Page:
The artificial intelligence (AI) and machine learning sector is poised for explosive growth in the U.S. and worldwide.In fact, research from McKinsey has found 45 percent of all work activities globally potentially could be automated by adapting currently demonstrated technology – and some 80 percent of that could be implemented with existing machine learning capabilities.So what does this mean for credit unions, and how will machine learning impact – and improve – the member experience going forward?According to Phong Q. Rock, Sr. VP, corporate strategy and business development for Feedzai, more than any other technology, today’s machine learning solutions are able to transform the consumer experience for credit union members – across the entire member lifecycle.Here are six ways members stand to benefit: continue reading » 15SHARESShareShareSharePrintMailGooglePinterestDiggRedditStumbleuponDeliciousBufferTumblr
The US central bank rolled out a major policy change on Thursday that gives greater weight to its mission of maximizing employment for the benefit of lower income families, while ratcheting back its emphasis on fighting inflation.Federal Reserve Chair Jerome Powell said the aim is to correct the “shortfalls” in achieving the Fed’s full employment goal while recognizing that with changes in the global economy, a tight job market does not necessarily drive prices higher.In practice, the change has no impact in the near-term but will keep borrowing rates low for much longer than in prior economic expansions — something President Donald Trump has loudly demanded, though for more political reasons. “This change may appear subtle, but it reflects our view that a robust job market can be sustained without causing an outbreak of inflation,” he told the virtual conference.Powell said the goal now is “to achieve inflation that averages two percent over time,” although he stressed that would not be tied “to a particular mathematical formula.”Adam Posen, former policymaker at the Bank of England, called the update “superb” and long overdue.Powell “did a great job of stressing that this is a reaction to the changing economy was not a change in the goals of the Fed,” Posen, head of the Peterson Institute for International Economics, told reporters.High unemployment for yearsBut Kathy Bostjancic of Oxford Economics said the move “largely just codifies” current Fed policy.”Fed officials have been very concerned about the severe damage to the labor market and the desire to swiftly return the unemployment rate back to its pre-COVID level,” she said in an analysis.Prior to the coronavirus pandemic, the US unemployment rate had hovered near 50-year lows at 3.5 percent, which brought many people back into the workforce as firms struggled to fill open positions.The Fed chief grew passionate as he described hearing low-income workers explain the dramatic impact of more jobs.”It was just riveting… to hear them talking about what a tight labor market means in their communities,” he said of one of the many “Fed Listens” outreach events. Responding to questions after the video speech, Powell sounded optimistic about the recovery from the coronavirus, as well as a note of caution.The pandemic hit what was a solid economy like a natural disaster, he said, noting that “there’s is still a healthy economy under here, except for this area that’s been directly affected by COVID.”But millions of workers in travel, hotels and restaurants have been directly impacted, which means “a couple of years of… relatively high unemployment.”People in those industries are “really going to struggle to find work” and, “We need to support them.”But, as he has repeatedly stated, this will “take support from Congress” with programs focused on education, training and healthcare.”It’s about all the things that enable people to get into the labor force and stay there and progress in their careers,” Powell said.Topics : “This change reflects our appreciation for the benefits of a strong labor market, particularly for many in low- and moderate-income communities,” Powell said in a speech unveiling the policy.The new policy makes it clear the central bank will allow inflation to stay above its 2.0 percent target “for some time” before raising interest rates.The shift, though telegraphed in recent statements, is significant for the Fed, as inflation for decades has been an economic villain to be stamped out at every turn. It also represented a defeat for inflation hawks, though the change was approved unanimously.Powell, in his speech to the annual Jackson Hole monetary policy conference, said the 10 years since the 2008 global financial crisis — when US inflation remained stubbornly below the 2.0 percent target — has shown that warnings about low unemployment causing price hikes were exaggerated.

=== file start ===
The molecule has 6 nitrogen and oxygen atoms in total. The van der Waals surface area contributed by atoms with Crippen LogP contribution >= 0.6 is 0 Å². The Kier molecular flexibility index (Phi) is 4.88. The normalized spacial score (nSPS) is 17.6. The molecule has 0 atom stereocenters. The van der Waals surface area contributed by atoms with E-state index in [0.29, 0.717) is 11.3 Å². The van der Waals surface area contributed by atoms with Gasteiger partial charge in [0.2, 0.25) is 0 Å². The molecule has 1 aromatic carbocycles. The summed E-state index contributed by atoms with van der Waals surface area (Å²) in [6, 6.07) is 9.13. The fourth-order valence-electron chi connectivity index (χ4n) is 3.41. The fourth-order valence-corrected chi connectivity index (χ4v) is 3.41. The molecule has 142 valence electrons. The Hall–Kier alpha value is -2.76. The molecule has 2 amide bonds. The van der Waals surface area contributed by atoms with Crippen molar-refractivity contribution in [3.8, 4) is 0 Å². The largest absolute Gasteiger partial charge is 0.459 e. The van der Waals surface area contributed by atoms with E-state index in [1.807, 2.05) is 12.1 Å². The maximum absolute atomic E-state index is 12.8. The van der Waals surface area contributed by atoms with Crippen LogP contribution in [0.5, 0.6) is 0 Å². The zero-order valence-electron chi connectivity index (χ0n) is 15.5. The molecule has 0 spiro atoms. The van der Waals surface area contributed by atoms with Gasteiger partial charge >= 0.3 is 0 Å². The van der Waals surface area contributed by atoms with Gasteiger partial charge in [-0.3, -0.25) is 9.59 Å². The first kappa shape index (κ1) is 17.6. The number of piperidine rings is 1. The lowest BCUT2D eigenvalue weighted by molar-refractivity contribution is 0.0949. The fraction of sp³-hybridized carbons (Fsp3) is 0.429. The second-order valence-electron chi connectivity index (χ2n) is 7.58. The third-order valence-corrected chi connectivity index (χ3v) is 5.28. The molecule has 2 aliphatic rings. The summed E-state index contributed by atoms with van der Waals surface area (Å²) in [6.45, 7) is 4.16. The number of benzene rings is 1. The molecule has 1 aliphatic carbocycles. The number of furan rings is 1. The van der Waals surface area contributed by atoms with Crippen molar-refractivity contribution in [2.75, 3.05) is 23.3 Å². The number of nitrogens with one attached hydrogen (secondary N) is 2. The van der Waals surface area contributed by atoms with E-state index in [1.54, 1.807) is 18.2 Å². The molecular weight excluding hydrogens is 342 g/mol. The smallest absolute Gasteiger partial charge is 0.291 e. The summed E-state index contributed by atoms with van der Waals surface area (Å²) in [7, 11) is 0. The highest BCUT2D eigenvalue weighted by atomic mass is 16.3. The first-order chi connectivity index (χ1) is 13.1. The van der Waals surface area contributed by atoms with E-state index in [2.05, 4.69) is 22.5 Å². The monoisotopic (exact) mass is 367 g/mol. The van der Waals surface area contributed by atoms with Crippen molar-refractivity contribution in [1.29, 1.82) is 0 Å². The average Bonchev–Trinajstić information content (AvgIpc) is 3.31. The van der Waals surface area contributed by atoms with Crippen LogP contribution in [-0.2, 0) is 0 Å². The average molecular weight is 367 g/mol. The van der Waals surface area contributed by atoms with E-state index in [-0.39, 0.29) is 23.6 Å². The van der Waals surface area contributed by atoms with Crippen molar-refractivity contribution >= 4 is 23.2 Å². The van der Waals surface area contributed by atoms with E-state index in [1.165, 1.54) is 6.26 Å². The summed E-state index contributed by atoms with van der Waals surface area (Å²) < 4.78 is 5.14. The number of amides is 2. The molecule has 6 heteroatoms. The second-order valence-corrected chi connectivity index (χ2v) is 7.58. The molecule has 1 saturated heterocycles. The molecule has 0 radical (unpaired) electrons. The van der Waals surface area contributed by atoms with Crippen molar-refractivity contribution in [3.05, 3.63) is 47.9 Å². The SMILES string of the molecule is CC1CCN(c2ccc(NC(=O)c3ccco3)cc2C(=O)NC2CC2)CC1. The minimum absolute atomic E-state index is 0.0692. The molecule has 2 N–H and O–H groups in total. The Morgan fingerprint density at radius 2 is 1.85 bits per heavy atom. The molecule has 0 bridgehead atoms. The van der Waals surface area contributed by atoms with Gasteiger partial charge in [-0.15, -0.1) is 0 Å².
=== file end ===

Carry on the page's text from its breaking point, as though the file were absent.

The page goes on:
First Published: 23rd August, 2020 09:54 IST WATCH US LIVE Last Updated: 23rd August, 2020 09:55 IST Slam Diego! Cronenworth Hits Padres’ 5th Slam In 6 Games Trent Grisham hit three home runs and rookie Jake Cronenworth launched a grand slam in a wild nine-run second inning Saturday night, making the San Diego Padres the first team in major league history to hit five slams in six games as they cruised to a 13-2 rout of the Houston Astros Associated Press Television News Trent Grisham hit three home runs and rookie Jake Cronenworth launched a grand slam in a wild nine-run second inning Saturday night, making the San Diego Padres the first team in major league history to hit five slams in six games as they cruised to a 13-2 rout of the Houston Astros.Earlier in the week, the Padres became the first club to hit a grand slam in four straight games.Grisham had his first three-homer game and drove in a career-high six runs. Zach Davies (4-2), who came over from Milwaukee with Grisham in an offseason deal, pitched eight brilliant innings to give the beat-up bullpen a much-needed rest and help the Padres win their sixth consecutive game.Cronenworth drove a 3-1 pitch from Humberto Castellanos into the home run deck in right field to give San Diego an 11-1 lead. It was San Diego’s third homer of the inning and fifth of the game. The home run deck now has a number of mannequins wearing Padres gear, and the ball landed near one wearing a Slam Diego No. 4 jersey.Cronenworth, obtained along with outfielder Tommy Pham in an offseason trade with Tampa Bay, became the 20th Padres rookie to hit a grand slam. It was his third homer of the year and he had his first three-hit game.Earlier in the week, the Padres hit grand slams in four straight games during a sweep of the Texas Rangers in a home-and-home series.That onslaught started with Fernando Tatis Jr.’s slam Monday night on a 3-0 count with a seven-run lead, reigniting a debate about etiquette and baseball’s so-called “unwritten rules.” Wil Myers hit a slam on Tuesday, Manny Machado had a walk-off grand slam in the 10th inning Wednesday night and Eric Hosmer capped the run with a historic shot on Thursday night.Hosmer batted with the bases loaded Friday night but grounded out.On Saturday night, Myers opened the second inning with a homer and Grisham hit a three-run shot with one out, with Cronenworth aboard on a single. Tatis was hit by a pitch from rookie Brandon Bielak (3-1), who made way for Castellanos. Both teams were warned by the umpires, and Houston’s Martin Maldonado was ejected from the dugout.Grisham also hit a leadoff shot and Machado had a solo shot with one out in the first.The six homers tied the Padres’ home record set Aug. 9 against Arizona.Davies held the Astros to two runs and four hits while striking out seven and walking two in going eight innings for the second time in his career.Davies retired 11 straight batters between allowing Yuli Gurriel’s sacrifice fly in the first inning and Taylor Jones’ first career homer in the fifth.Bielak allowed seven runs and five hits in 1 1/3 innings, struck out two and walked one.Image credits: AP COMMENT SUBSCRIBE TO US Written By LIVE TV FOLLOW US